Oh! - while I am at it - can somebody tell me this; can I improve circulation and reduce cramp if I rub titanium-containing sunblock all over the affected parts? Its much cheaper.

19 please comment:

wayne said...

anyone got any scientific studies into this? how do we know if it works for one person its not the placebo effect? given that they have supposedly mucked around with titanium to change it from being non water soluble to water soluble what other effects are this metal having on the body? most metals in the body are only required in the most trace amounts?
its like when the first x-rays came out doctors used to make x-ray movies with people standing in front of the x-ray machines for prolonged periods of time! until they realised that this killed the patients some time later!
but hey good on you all you guinea pigs out there for furthering the cause of pseudo science!

Anonymous said...

"There are more things in heaven and earth, Horatio, than are dreamed of in your philosophy." There are many things that appear nonsensical to scientific mindsets but many of us know that subtle fields affect us and often very profoundly, if indeed that is what this is. And let's not pooh-pooh the placebo effect. It is one of the most effective remedies going and without side-effects.

Gary Moller said...

We have been subjected to all kinds of health scams over the centuries that have made some people very wealthy and a lot more much the poorer and in no better health.

I do not have a problem with people wearing a copper braclet or putting a bottle of water on their lawn to deter the local pooch from doing what comes naturally. Cheap and harmless things that fit in the "old wive's tale" category. Do they work? Who cares? I don't.

What I do have a problem with is when an unsubstantiated health claim for an inert material that is magically transformed by a secret process into a healing marvel for all kinds of ailments and is then slickly packaged and aggressively marketed with the intention of making somebody a big load of dosh.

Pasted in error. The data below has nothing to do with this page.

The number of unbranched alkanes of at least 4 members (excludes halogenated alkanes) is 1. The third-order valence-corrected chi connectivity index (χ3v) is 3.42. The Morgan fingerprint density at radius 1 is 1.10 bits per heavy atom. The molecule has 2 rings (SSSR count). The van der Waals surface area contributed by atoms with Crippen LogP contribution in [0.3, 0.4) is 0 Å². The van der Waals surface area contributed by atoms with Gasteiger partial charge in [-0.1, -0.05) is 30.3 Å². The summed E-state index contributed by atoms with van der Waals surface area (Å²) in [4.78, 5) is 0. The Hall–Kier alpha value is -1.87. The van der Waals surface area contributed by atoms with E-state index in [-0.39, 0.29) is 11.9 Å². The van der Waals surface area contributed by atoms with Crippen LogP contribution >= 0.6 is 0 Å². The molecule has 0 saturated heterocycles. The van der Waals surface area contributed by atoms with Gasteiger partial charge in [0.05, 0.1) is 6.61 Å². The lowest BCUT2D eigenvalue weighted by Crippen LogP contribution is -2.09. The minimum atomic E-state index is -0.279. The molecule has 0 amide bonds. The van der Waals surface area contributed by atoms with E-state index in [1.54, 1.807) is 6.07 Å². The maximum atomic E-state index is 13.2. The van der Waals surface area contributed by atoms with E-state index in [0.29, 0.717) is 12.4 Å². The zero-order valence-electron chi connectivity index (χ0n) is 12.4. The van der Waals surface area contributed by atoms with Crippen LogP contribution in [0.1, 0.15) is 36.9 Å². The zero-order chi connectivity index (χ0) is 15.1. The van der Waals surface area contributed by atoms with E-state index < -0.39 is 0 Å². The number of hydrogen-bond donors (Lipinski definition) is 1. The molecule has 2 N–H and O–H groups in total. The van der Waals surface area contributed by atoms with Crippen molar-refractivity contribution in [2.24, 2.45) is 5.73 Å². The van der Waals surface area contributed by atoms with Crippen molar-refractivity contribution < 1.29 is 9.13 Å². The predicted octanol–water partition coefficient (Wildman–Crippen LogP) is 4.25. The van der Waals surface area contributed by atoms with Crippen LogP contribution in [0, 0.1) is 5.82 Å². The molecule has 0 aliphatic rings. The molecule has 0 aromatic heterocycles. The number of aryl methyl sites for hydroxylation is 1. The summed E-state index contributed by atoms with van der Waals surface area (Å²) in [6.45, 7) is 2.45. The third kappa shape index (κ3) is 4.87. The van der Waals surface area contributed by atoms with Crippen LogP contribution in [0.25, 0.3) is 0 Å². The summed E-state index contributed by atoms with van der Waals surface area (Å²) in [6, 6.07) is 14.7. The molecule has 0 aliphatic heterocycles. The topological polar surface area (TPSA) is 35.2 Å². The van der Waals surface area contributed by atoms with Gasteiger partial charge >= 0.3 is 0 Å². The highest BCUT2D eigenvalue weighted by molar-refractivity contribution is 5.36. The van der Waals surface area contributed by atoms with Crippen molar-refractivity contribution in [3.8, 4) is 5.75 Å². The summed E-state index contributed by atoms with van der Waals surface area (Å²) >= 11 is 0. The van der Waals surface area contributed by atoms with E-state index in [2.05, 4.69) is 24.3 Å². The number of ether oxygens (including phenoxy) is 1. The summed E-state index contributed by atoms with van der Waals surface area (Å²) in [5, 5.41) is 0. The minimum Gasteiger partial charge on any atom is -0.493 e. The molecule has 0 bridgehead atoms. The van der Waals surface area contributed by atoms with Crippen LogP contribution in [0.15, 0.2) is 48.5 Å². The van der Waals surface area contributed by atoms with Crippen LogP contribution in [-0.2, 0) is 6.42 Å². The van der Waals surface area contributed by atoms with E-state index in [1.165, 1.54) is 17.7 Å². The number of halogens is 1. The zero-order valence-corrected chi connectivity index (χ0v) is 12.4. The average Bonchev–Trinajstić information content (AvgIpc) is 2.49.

We have every right to question the validity of the product's claims, regardless of its celebrity backing, until published peer reviewed research evidence is presented of its efficacy.

I think this is a reasonable request, which I would point out has yet to be fulfilled.

With regards to placebo effect. Yes, it may be a factor. All I can do is repeat what I observed in my original posting about the Crazy Man - there was no shortage of cramping, despite the liberal prescence of the anti-cramp stickers!

By contrast, I used a scientifically proven method of reducing cramp by ensuring my magnesium and other mineral stores were topped up prior to the race (go to e-pubs section of the freerangers website and read the "guidelines for using magnesium complete"). I had no problems with cramp, although I confess I was on my very last legs at the finish tape. I was sooo tired!

Anonymous said...

http://christine-55.blogspot.com/

It doesn't work.

Anonymous said...

http://christine-55.blogspot.com/

It clearly doesn't work. But more successful than the Nigerian Scams.

Gary Moller said...

Interesting website Christine: http://christine-55.blogspot.com/

Sarah L said...

Hello :) Interesting article. For me it doesn't matter. It works *for me*. In my sport (marathon running) I'd say that over half of the race is mental. I use every mental trick to give me the edge. I love my Phiten products... so what if it is the placebo effect. I've run better, faster and less injured since I've had my Phiten compression socks! :)

Anonymous said...